The increasing sea freight lead times combined with the increasing freight rates will make airfreight a more viable and attractive option as importers scramble to get stock landed in time.
There has been a global increase in companies making use of airfreight as an alternative to sea freight as they adjust their supply chain to improve their inventory and meet demand for their product.
This type of change in strategy has contributed to the demand for capacity increasing which will place pressure on this mode as we head into the peak shipping period.
Importers from Europe will also start to experience capacity constraints with the upcoming summer holidays.
Airlines will likely adjust freighter capacity to meet increased demand on various trades. Demand for charter services will also increase as the likes of the automotive industry scramble to move critical components to avoid production line stops and manufacturing delays.
Alternatively, large shipments may need to be moved over a few flights. Hazardous shipments remain a challenge with carrier acceptance taking longer than general cargo. Flight options are also limited.
We do have various options at our disposal, including access to space on charter flights, to ensure we secure space at very competitive rates.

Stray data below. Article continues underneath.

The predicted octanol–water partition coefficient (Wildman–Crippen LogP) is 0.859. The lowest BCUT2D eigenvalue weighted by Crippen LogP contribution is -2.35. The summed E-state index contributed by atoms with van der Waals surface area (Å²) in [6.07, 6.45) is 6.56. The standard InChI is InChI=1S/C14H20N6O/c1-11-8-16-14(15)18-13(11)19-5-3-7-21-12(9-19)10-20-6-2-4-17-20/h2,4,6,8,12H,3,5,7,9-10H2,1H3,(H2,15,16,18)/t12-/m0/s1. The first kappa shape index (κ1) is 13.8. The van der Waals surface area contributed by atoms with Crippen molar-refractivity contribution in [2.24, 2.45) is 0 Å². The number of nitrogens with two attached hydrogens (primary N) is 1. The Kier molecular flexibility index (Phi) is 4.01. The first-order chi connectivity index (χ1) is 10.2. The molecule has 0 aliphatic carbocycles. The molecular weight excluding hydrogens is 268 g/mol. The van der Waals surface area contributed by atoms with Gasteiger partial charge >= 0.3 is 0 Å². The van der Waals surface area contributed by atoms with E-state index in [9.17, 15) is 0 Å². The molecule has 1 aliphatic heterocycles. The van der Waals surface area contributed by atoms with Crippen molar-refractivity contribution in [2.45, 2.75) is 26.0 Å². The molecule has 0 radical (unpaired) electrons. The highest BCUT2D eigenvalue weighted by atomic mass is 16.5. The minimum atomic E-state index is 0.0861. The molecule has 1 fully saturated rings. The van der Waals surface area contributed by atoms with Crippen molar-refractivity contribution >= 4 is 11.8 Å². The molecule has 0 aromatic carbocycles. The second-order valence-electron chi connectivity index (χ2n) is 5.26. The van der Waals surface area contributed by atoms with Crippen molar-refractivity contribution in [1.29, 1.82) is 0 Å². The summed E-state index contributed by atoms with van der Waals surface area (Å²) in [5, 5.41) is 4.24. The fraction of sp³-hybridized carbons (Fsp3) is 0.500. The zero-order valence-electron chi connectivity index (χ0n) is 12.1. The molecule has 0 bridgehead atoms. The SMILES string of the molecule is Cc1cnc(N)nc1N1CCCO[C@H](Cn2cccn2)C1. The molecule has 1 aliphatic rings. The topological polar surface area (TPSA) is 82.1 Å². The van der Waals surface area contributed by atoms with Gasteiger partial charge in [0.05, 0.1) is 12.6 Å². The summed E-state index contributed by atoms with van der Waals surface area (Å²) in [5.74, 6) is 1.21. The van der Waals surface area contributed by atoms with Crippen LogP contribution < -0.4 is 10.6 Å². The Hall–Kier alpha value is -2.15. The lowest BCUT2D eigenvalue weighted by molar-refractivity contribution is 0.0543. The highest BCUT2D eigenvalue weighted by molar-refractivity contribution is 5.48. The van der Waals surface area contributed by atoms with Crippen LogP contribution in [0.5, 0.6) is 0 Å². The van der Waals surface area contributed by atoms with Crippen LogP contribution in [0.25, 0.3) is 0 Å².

There has been an increase in transit times in general as demand increased and handling facilities and hubs are experiencing additional congestion. Limited flight options and backlogs from various trade routes such as South America and India are placing further pressure on transit time predictability. Delays can be expected for both economy/consol and express services.
We encourage importers to clearly define their required on-site dates prior to confirming a shipment. Flight and schedule details can often only be confirmed once shippers make bookings with an airline.
Our airfreight network enables us to continue offering flexible solutions that meet our clients’ import requirements.
We anticipate rates to continue in an upward trajectory in the coming months as result of the combination of factors already mentioned. As is the case with sea freight, spot rate offerings and short validity periods are common practice.
With our expanded network we are well positioned to offer a variety of options to meet your airfreight requirements.